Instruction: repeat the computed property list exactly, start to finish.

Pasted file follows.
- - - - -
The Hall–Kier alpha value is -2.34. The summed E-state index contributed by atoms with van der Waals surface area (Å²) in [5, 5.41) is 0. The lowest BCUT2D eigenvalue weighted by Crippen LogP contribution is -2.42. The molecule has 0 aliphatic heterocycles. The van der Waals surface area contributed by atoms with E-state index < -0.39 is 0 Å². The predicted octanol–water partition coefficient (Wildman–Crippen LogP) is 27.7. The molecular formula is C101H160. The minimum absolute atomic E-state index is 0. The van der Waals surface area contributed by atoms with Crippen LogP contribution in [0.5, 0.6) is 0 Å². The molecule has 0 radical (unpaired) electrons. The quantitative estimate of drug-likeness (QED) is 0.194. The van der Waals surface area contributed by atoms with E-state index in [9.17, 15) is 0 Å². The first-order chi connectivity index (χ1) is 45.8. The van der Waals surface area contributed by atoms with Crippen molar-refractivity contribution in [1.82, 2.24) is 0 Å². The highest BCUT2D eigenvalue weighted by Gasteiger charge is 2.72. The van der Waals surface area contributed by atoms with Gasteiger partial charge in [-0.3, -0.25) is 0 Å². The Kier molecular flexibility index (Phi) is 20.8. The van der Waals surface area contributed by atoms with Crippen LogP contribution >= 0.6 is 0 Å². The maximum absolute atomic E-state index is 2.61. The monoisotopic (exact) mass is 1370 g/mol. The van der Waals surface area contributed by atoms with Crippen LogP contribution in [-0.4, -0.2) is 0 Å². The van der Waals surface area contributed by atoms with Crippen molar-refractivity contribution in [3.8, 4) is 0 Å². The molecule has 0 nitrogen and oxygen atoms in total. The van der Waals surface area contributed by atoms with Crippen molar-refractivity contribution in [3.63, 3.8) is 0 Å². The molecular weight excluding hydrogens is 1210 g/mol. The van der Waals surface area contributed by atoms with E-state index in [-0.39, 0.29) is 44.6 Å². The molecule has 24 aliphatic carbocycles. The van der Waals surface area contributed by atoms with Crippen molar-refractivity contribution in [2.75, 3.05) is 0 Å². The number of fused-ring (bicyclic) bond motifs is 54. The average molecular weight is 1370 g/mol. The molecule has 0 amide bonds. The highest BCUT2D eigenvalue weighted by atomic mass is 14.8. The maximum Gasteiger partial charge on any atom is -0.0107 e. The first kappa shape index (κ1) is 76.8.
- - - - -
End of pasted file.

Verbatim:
The Hall–Kier alpha value is -2.34. The summed E-state index contributed by atoms with van der Waals surface area (Å²) in [5, 5.41) is 0. The lowest BCUT2D eigenvalue weighted by Crippen LogP contribution is -2.42. The molecule has 0 aliphatic heterocycles. The van der Waals surface area contributed by atoms with E-state index < -0.39 is 0 Å². The predicted octanol–water partition coefficient (Wildman–Crippen LogP) is 27.7. The molecular formula is C101H160. The minimum absolute atomic E-state index is 0. The van der Waals surface area contributed by atoms with Crippen LogP contribution in [0.5, 0.6) is 0 Å². The molecule has 0 radical (unpaired) electrons. The quantitative estimate of drug-likeness (QED) is 0.194. The van der Waals surface area contributed by atoms with E-state index in [9.17, 15) is 0 Å². The first-order chi connectivity index (χ1) is 45.8. The van der Waals surface area contributed by atoms with Crippen molar-refractivity contribution in [1.82, 2.24) is 0 Å². The highest BCUT2D eigenvalue weighted by Gasteiger charge is 2.72. The van der Waals surface area contributed by atoms with Gasteiger partial charge in [-0.3, -0.25) is 0 Å². The Kier molecular flexibility index (Phi) is 20.8. The van der Waals surface area contributed by atoms with Crippen LogP contribution >= 0.6 is 0 Å². The maximum absolute atomic E-state index is 2.61. The monoisotopic (exact) mass is 1370 g/mol. The van der Waals surface area contributed by atoms with Crippen LogP contribution in [-0.4, -0.2) is 0 Å². The van der Waals surface area contributed by atoms with Crippen molar-refractivity contribution in [3.8, 4) is 0 Å². The molecule has 0 nitrogen and oxygen atoms in total. The van der Waals surface area contributed by atoms with Crippen molar-refractivity contribution in [3.63, 3.8) is 0 Å². The molecular weight excluding hydrogens is 1210 g/mol. The van der Waals surface area contributed by atoms with E-state index in [-0.39, 0.29) is 44.6 Å². The molecule has 24 aliphatic carbocycles. The van der Waals surface area contributed by atoms with Crippen molar-refractivity contribution in [2.75, 3.05) is 0 Å². The number of fused-ring (bicyclic) bond motifs is 54. The average molecular weight is 1370 g/mol. The molecule has 0 amide bonds. The highest BCUT2D eigenvalue weighted by atomic mass is 14.8. The maximum Gasteiger partial charge on any atom is -0.0107 e. The first kappa shape index (κ1) is 76.8.